This is not likely the way Orioles fans expected the dreaded specter of Tommy John surgery to rear its head during 2014, but the loss of Matt Wieters for the season is just as damaging to their hopes of contention as any starting pitcher would have been — perhaps even more so.
Following a split four-game series with division-leading Toronto over the weekend and a loss in the first of three against the last-place Tampa Bay Rays on Monday night, the Orioles sit a half-game back of the Yankees, five back from the Jays and face an increasingly problematic path to the postseason. The Orioles have perhaps the least credible starting rotation of any team still in the hunt — Bud Norris is having the best season of the club’s starters with a 3.73 ERA, only slightly better than the league-average 3.90 ERA for starters — and no longer have the services of the one man who knew how to best handle even that modest staff.
They’ll also be losing a hitter who appeared to be in the middle of a breakout season at the plate. Before his injury, Wieters had put together 112 PA of .839 OPS (131 OPS+) hitting, making him one of the better offensive catchers in baseball in addition to his already-outstanding work behind the plate. The Orioles can still hit without Wieters — that’s how the team is built, after all — but given how hard the bats normally have to work to make up for the arms, losing the one player who had a direct impact on both units hurts Baltimore twice over.
We’re at a time when advanced statheads are finally on the same page as traditionalists with regard to the supreme value of a good catcher — the added attention to pitch-framing and highlighting players like Milwaukee’s Jonathan Lucroy is a fairly recent development in the blog circles — and a catcher with Wieters’ established bonafides behind the plate, hitting the way he was hitting to start the year, is usually a catcher who finds himself in the MVP discussion at season’s end. Now, Baltimore will have to rely on journeyman Nick Hundley, acquired from San Diego when the bad news about Wieters’ elbow broke, to try and keep its head above water for the rest of the season — something made all the more difficult given that not only are all the Oriole pitchers new teammates for Hundley to learn on the fly, but he and similarly new backup Caleb Joseph are off to horrible starts at the plate since their arrivals in Baltimore: .331 and .409 OPS respectively, though in fewer than 100 combined plate appearances.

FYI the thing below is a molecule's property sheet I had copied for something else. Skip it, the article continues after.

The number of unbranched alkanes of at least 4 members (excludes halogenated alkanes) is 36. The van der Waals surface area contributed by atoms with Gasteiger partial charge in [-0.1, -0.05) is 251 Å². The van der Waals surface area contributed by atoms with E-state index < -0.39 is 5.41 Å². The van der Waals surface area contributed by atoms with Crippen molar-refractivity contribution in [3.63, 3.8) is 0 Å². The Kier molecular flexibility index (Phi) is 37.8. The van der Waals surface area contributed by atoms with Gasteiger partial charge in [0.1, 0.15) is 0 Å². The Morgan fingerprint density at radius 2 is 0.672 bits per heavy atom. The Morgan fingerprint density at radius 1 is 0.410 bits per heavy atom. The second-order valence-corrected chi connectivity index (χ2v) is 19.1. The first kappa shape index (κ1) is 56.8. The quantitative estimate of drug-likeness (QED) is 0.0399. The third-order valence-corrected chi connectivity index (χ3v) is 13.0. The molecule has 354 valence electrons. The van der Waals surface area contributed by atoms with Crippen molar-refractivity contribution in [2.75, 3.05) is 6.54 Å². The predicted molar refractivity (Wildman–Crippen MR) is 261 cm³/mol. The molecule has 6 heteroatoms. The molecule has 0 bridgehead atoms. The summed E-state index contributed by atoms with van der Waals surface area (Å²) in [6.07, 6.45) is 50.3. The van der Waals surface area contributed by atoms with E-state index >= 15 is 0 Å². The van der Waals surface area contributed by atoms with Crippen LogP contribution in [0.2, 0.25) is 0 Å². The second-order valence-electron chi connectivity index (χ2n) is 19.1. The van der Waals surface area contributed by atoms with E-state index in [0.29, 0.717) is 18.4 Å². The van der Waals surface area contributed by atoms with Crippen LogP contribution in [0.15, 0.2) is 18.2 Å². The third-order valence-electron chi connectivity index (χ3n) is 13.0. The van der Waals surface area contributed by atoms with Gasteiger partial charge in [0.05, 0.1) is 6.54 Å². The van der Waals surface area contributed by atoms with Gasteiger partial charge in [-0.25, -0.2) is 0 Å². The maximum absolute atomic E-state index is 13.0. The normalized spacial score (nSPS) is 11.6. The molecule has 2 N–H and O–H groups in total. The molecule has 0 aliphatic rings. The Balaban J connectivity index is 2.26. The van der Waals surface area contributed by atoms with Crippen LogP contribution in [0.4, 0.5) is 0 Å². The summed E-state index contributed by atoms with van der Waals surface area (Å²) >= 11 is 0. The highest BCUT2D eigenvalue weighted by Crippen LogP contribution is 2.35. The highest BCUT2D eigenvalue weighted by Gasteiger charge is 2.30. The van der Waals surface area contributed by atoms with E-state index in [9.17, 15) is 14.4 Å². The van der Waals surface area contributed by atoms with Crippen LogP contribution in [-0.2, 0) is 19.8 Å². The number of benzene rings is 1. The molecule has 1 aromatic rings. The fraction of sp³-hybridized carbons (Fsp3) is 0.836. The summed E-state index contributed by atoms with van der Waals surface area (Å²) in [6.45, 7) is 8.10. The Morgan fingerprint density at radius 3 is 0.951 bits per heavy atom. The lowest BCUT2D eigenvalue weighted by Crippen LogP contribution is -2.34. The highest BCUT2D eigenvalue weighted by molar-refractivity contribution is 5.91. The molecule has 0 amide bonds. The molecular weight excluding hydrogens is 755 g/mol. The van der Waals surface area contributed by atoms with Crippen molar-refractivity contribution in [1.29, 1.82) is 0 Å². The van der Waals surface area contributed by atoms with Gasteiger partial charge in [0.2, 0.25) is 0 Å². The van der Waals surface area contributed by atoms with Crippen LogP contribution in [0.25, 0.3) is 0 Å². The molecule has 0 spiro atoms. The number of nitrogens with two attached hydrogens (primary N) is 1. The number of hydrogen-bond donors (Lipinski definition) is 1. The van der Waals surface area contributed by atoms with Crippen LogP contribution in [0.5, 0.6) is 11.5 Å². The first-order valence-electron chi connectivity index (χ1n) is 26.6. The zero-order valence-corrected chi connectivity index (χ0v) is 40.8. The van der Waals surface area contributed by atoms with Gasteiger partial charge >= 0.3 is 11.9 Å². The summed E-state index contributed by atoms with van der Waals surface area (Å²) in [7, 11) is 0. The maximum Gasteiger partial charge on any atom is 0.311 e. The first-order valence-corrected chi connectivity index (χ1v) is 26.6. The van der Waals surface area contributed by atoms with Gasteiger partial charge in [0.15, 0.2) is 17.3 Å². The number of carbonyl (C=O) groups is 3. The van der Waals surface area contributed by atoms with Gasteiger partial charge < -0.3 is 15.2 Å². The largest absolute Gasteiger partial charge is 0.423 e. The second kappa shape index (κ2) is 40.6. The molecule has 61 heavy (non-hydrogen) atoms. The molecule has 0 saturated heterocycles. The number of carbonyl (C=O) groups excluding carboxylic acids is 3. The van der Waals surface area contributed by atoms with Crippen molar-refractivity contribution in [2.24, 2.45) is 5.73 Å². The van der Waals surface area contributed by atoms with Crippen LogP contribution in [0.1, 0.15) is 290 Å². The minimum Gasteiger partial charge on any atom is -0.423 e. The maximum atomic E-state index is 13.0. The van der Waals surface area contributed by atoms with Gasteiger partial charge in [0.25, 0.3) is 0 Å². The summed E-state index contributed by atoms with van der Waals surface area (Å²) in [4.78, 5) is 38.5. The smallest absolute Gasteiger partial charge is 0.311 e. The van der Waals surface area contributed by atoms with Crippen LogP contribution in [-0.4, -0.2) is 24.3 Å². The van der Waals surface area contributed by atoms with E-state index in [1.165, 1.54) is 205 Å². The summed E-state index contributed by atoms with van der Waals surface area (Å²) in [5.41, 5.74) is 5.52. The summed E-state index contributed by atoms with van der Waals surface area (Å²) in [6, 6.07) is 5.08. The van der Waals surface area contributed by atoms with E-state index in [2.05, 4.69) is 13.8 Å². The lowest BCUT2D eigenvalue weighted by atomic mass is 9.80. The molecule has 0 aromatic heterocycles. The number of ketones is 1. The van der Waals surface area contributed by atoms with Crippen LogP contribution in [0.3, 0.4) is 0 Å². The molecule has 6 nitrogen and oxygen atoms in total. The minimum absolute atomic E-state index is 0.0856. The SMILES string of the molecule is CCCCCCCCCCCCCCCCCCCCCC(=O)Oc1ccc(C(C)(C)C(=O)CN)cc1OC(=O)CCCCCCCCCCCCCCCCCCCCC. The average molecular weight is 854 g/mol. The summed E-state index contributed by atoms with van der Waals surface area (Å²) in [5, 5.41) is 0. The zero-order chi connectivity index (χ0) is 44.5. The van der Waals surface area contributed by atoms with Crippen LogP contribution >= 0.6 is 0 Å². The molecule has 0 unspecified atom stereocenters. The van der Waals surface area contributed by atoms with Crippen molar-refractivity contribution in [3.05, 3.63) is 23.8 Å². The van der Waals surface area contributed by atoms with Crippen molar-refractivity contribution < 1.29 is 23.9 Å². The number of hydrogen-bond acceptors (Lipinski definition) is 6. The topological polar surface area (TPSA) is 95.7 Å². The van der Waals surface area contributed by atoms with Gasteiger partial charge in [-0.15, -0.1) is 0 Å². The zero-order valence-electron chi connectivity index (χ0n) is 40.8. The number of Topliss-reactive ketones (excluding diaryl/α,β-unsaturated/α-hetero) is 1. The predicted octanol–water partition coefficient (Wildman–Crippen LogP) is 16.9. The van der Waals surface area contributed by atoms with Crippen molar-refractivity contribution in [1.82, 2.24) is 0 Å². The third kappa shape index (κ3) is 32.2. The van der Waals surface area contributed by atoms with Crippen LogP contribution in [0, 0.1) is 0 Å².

Losing Wieters changes little about Baltimore’s end game: Success in 2014 still rests on lights going on in the heads of Kevin Gausman and Chris Tillman, and some combination of Wei-Yin Chen, Norris, Miguel Gonzalez and Ubaldo Jimenez at least giving the team consistency on the backend of the rotation and the hope Dylan Bundy, who recently returned to minor league action for Baltimore following the completion of his own rehab from Tommy John surgery, is ready to join the big-league rotation for a late-season push for either the division or the wild card. There are scenarios where the Orioles can acquire an arm on the market, but the only one that offers a substantial upgrade — Kansas City’s James Shields — is on a team in its own fight for first place in another muddled division race, and even if he is available, he will have a price tag on him in terms of talent going back to Kansas City that Baltimore will likely be unwilling — and possibly even unable — to pay.
To improve their position in the hunt, the Orioles need the pitchers they have to pitch better, and ultimately the responsibility for that lies with the pitchers themselves and then with their coaches. That was a tall enough order for Baltimore’s staff when it had an everyday catcher behind the plate; now that Wieters is gone, it might just be impossible.